An American Farm Bureau Federation (AFBF) official says President Trump’s decision to delay much of his latest tariff threat against China is a hopeful sign constructive trade talks can re-start. AFBF trade adviser Dave Salmonsen hopes the delay to December 15 in Trump’s 10-percent duty on some Chinese electronics, footwear and clothing, will do more than just avert higher holiday shopping costs—the reason the president cites for the move.
“We hope that the result, from an Ag point-of-view, is that the negotiations can begin…that, this shows there’s flexibility on the U.S. side, China can react to that…and of course, that China at some point, will change their announcement of a little-bit-ago, where they’re not buying U.S. ag products, and they’ll get back into purchasing from U.S. farmers and ranchers.”
Salmonsen is now more hopeful than he was when the president announced the new tariff at the start of August.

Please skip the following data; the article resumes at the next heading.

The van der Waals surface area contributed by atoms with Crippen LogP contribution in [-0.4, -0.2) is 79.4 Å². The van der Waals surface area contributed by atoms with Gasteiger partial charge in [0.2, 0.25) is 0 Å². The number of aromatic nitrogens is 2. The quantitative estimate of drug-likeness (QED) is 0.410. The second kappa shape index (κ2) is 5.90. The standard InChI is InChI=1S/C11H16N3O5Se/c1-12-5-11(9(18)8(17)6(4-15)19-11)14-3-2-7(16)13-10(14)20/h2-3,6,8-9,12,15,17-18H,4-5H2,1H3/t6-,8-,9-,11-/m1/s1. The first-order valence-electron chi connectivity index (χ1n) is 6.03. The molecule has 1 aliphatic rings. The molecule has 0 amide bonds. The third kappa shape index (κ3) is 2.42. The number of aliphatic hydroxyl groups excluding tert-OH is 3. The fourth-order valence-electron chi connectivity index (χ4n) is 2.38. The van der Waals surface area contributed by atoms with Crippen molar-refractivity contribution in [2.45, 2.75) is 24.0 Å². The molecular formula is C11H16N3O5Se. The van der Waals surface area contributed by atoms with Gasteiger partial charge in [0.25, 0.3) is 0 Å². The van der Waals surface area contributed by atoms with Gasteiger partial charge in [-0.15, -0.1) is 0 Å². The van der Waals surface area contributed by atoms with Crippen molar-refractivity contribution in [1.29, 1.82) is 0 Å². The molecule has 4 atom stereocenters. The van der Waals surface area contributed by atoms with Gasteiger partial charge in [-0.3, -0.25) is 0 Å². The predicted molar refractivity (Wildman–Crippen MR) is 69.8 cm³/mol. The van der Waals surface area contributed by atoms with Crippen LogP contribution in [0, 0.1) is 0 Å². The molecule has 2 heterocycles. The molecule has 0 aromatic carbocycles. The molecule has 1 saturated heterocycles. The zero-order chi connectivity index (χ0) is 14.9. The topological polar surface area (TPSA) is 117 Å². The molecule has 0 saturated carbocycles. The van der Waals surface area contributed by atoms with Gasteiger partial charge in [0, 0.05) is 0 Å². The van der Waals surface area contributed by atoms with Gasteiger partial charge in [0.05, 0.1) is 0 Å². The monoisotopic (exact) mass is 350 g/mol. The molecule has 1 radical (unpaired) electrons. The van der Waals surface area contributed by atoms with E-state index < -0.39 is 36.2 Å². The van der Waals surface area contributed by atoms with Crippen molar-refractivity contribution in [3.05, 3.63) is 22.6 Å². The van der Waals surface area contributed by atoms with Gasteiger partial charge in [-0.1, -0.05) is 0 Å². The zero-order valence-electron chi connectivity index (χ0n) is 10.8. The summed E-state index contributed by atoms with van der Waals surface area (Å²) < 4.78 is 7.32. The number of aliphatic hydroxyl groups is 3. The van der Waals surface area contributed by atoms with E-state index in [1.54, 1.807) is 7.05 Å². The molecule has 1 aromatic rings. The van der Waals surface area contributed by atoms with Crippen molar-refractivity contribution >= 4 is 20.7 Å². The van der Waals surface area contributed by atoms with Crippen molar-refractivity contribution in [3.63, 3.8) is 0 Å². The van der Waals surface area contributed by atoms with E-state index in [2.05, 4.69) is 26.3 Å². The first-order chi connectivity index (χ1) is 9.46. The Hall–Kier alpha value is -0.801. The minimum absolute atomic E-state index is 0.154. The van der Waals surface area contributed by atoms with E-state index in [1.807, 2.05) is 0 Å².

“I would think there’s opportunity for the Chinese government to reevaluate the approach of the U.S. We heard, there was a call earlier this week, between both sides. There was a scheduled meeting, early in September…a Chinese delegation to come to the U.S. Let’s certainly hope that that occurs.”
Salmonsen says the latest dialogue and delay in duties on two-thirds of remaining untaxed Chinese goods, raises hopes the September meeting will still occur.
The positive news is a welcome sign to U.S. producers, desperate for normalized trade with China, after losing billions in sales of soybeans, pork, corn, ethanol and other goods.
Source: National Association of Farm Broadcasters